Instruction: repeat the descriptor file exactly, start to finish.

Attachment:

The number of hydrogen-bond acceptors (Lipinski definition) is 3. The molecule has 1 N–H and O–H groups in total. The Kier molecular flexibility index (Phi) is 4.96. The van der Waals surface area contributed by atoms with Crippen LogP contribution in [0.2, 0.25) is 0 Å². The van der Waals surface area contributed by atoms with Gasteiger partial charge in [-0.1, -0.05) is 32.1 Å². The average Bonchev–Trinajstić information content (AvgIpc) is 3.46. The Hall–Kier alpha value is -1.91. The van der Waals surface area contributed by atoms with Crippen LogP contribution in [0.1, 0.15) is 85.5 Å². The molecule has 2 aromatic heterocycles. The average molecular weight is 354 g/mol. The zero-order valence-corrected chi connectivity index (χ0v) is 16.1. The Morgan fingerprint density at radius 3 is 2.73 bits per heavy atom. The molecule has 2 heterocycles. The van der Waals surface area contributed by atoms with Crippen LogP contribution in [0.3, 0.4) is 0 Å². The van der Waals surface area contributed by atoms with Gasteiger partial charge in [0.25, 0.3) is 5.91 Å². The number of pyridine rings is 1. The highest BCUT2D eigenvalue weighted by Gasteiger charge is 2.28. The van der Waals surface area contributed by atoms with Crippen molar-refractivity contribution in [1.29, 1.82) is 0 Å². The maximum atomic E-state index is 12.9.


The number of hydrogen-bond acceptors (Lipinski definition) is 3. The molecule has 1 N–H and O–H groups in total. The Kier molecular flexibility index (Phi) is 4.96. The van der Waals surface area contributed by atoms with Crippen LogP contribution in [0.2, 0.25) is 0 Å². The van der Waals surface area contributed by atoms with Gasteiger partial charge in [-0.1, -0.05) is 32.1 Å². The average Bonchev–Trinajstić information content (AvgIpc) is 3.46. The Hall–Kier alpha value is -1.91. The van der Waals surface area contributed by atoms with Crippen LogP contribution in [0.1, 0.15) is 85.5 Å². The molecule has 2 aromatic heterocycles. The average molecular weight is 354 g/mol. The zero-order valence-corrected chi connectivity index (χ0v) is 16.1. The Morgan fingerprint density at radius 3 is 2.73 bits per heavy atom. The molecule has 2 heterocycles. The van der Waals surface area contributed by atoms with Crippen LogP contribution in [0.3, 0.4) is 0 Å². The van der Waals surface area contributed by atoms with Gasteiger partial charge in [0.25, 0.3) is 5.91 Å². The number of pyridine rings is 1. The highest BCUT2D eigenvalue weighted by Gasteiger charge is 2.28. The van der Waals surface area contributed by atoms with Crippen molar-refractivity contribution in [1.29, 1.82) is 0 Å². The maximum atomic E-state index is 12.9.